Paschalidis hasn't rested on his laurels since designing these integrated circuits more than 20 years ago. He's kept pace with new fabrication techniques, resulting in circuits that process data faster and consume less power and mass. He's also developed other system technologies, including detectors, collimators, which adjust the line-of-sight in telescopes, as well as other components that have resulted in more precise measurements.

Instruments NASA Needs
Following the tradition of conceiving and building technologies that NASA needs, Paschalidis more recently used IRAD support to create the miniaturized Ion-Neutral Mass Spectrometer, or INMS - the smallest instrument of its kind - which employs his ubiquitously used time-of-flight circuit. He and his team developed the instrument in less than a year - in of itself an accomplishment - to sample the densities of neutral and ionized gas species in Earth's upper atmosphere.

Paschalidis, who serves as the chief technologist for Goddard's Heliophysics Division, initially flew the instrument on the National Science Foundation's ExoCube, a CubeSat mission, and the again on the maiden flight of Goddard's Dellingr mission in 2017. He has since secured flight opportunities on the follow-on ExoCube 2 and PetitSat missions expected to launch in 2021, and more recently on Dione slated for a 2023 launch.

This instrument offers important capabilities for other small satellite missions, particularly those involving a constellation of spacecraft, to study the structure and dynamics of Earth's ionosphere, he said.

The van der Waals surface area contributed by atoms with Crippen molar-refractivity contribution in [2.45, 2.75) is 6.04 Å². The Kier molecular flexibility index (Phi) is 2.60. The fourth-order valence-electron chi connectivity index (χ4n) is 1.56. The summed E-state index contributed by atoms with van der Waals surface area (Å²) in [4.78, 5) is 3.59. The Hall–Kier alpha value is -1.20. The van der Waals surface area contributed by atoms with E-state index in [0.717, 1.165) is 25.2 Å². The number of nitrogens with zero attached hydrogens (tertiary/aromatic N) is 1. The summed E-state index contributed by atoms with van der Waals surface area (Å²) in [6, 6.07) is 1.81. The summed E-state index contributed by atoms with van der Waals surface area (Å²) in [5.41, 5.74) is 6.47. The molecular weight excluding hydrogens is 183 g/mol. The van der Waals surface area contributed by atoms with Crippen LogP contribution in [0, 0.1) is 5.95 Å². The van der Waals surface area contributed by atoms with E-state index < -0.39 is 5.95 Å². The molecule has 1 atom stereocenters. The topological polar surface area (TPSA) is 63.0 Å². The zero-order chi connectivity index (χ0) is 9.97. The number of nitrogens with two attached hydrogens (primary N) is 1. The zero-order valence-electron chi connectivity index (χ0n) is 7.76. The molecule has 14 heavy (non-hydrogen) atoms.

With IRAD funding he has started developing a new instrument, called the HELio Energetic Neutral Atom, or HELENA. While detectors currently in space observe energetic neutral atoms, or ENAs, they require special techniques to see them close to the Sun. HELENA would provide the first-ever, unambiguous detection of ENAs erupting from the Sun.

ENAs are a key component in the sequence of space weather events that can be life threatening to humans living and working in space and disruptive to terrestrial power grids and communications systems. Understanding their acceleration is a NASA priority and one of the primary objectives of the Parker Solar Probe and Solar Orbiter missions.

Currently baselined for a proposed mission called the Science-Enabling Technologies for Heliophysics, or SETH, HELENA offers stand-alone applications - particularly for astronauts living on the Moon and those traveling to Mars. A HELENA-type detector could be used on the Moon to warn astronauts of potential space-radiation threats, giving them time to take cover.

"Providing new science measurements through cross-disciplinary capabilities is how I want to define my work at NASA." Paschalidis said, reflecting on his decades-long career as a scientist, with a background in electrical engineering.

For more information about Goddard technology, go here

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NASA has awarded a contract to AECOM Management Services Inc. of Germantown, Maryland, to support the agency's need for propellants and life support services for NASA and NASA-sponsored payloads. As a multi-user spaceport for launches of government and commercial spaceflights, NASA's Kennedy Space Center in Florida and nearby Cape Canaveral Air Force Station have a recurrent need for propellants and life support services. The Kennedy Space Center Propellants and Life Support Services II (KPL ... read more